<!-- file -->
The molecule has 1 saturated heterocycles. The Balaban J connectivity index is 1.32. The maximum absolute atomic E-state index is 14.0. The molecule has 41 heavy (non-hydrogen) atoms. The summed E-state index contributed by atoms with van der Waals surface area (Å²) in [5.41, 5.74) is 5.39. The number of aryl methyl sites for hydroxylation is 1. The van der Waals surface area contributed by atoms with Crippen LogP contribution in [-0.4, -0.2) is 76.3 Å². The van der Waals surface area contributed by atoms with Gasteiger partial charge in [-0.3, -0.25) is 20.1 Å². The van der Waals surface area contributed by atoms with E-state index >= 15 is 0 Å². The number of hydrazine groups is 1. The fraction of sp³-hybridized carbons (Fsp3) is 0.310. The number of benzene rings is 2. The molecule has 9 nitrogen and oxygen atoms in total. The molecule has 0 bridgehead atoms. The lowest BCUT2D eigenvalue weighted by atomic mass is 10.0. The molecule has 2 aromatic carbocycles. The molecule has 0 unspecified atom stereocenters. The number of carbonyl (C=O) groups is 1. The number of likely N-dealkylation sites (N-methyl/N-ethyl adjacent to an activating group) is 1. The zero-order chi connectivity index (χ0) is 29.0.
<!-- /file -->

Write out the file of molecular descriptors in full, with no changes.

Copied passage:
The molecule has 1 saturated heterocycles. The Balaban J connectivity index is 1.32. The maximum absolute atomic E-state index is 14.0. The molecule has 41 heavy (non-hydrogen) atoms. The summed E-state index contributed by atoms with van der Waals surface area (Å²) in [5.41, 5.74) is 5.39. The number of aryl methyl sites for hydroxylation is 1. The van der Waals surface area contributed by atoms with Crippen LogP contribution in [-0.4, -0.2) is 76.3 Å². The van der Waals surface area contributed by atoms with Gasteiger partial charge in [-0.3, -0.25) is 20.1 Å². The van der Waals surface area contributed by atoms with E-state index >= 15 is 0 Å². The number of hydrazine groups is 1. The fraction of sp³-hybridized carbons (Fsp3) is 0.310. The number of benzene rings is 2. The molecule has 9 nitrogen and oxygen atoms in total. The molecule has 0 bridgehead atoms. The lowest BCUT2D eigenvalue weighted by atomic mass is 10.0. The molecule has 2 aromatic carbocycles. The molecule has 0 unspecified atom stereocenters. The number of carbonyl (C=O) groups is 1. The number of likely N-dealkylation sites (N-methyl/N-ethyl adjacent to an activating group) is 1. The zero-order chi connectivity index (χ0) is 29.0.